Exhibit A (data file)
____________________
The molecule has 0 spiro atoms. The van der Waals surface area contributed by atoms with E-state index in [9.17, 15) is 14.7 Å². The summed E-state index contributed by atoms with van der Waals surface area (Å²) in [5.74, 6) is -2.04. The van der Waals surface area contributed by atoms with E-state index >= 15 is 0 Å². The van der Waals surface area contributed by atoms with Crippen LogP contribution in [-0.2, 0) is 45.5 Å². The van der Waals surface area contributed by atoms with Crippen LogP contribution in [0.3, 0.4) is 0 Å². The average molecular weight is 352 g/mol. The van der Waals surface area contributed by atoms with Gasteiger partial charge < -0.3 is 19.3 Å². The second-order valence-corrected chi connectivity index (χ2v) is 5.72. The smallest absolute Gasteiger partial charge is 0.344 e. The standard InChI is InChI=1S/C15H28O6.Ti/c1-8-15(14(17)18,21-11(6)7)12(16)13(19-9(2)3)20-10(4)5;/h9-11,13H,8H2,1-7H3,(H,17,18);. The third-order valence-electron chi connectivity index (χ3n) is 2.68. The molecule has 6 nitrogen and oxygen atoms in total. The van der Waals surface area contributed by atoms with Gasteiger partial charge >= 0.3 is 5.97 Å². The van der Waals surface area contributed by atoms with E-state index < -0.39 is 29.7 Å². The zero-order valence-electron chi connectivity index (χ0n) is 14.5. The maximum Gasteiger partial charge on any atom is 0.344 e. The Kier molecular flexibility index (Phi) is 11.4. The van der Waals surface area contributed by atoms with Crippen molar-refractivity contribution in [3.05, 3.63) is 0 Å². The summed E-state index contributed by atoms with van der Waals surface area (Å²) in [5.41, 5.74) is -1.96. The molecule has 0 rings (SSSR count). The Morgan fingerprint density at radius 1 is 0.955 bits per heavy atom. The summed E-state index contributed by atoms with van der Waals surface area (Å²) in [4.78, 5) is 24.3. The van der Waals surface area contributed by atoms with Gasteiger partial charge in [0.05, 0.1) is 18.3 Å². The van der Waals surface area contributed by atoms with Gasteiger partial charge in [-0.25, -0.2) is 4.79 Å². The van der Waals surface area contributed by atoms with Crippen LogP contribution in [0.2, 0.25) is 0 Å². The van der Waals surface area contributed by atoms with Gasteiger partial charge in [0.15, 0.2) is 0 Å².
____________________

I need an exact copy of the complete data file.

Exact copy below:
The molecule has 0 spiro atoms. The van der Waals surface area contributed by atoms with E-state index in [9.17, 15) is 14.7 Å². The summed E-state index contributed by atoms with van der Waals surface area (Å²) in [5.74, 6) is -2.04. The van der Waals surface area contributed by atoms with E-state index >= 15 is 0 Å². The van der Waals surface area contributed by atoms with Crippen LogP contribution in [-0.2, 0) is 45.5 Å². The van der Waals surface area contributed by atoms with Crippen LogP contribution in [0.3, 0.4) is 0 Å². The average molecular weight is 352 g/mol. The van der Waals surface area contributed by atoms with Gasteiger partial charge < -0.3 is 19.3 Å². The second-order valence-corrected chi connectivity index (χ2v) is 5.72. The smallest absolute Gasteiger partial charge is 0.344 e. The standard InChI is InChI=1S/C15H28O6.Ti/c1-8-15(14(17)18,21-11(6)7)12(16)13(19-9(2)3)20-10(4)5;/h9-11,13H,8H2,1-7H3,(H,17,18);. The third-order valence-electron chi connectivity index (χ3n) is 2.68. The molecule has 6 nitrogen and oxygen atoms in total. The van der Waals surface area contributed by atoms with Gasteiger partial charge >= 0.3 is 5.97 Å². The van der Waals surface area contributed by atoms with E-state index < -0.39 is 29.7 Å². The zero-order valence-electron chi connectivity index (χ0n) is 14.5. The maximum Gasteiger partial charge on any atom is 0.344 e. The Kier molecular flexibility index (Phi) is 11.4. The van der Waals surface area contributed by atoms with Crippen molar-refractivity contribution in [3.05, 3.63) is 0 Å². The summed E-state index contributed by atoms with van der Waals surface area (Å²) in [5.41, 5.74) is -1.96. The molecule has 0 rings (SSSR count). The Morgan fingerprint density at radius 1 is 0.955 bits per heavy atom. The summed E-state index contributed by atoms with van der Waals surface area (Å²) in [4.78, 5) is 24.3. The van der Waals surface area contributed by atoms with Gasteiger partial charge in [0.05, 0.1) is 18.3 Å². The van der Waals surface area contributed by atoms with Gasteiger partial charge in [-0.25, -0.2) is 4.79 Å². The van der Waals surface area contributed by atoms with Crippen LogP contribution in [0.2, 0.25) is 0 Å². The van der Waals surface area contributed by atoms with Gasteiger partial charge in [0.15, 0.2) is 0 Å².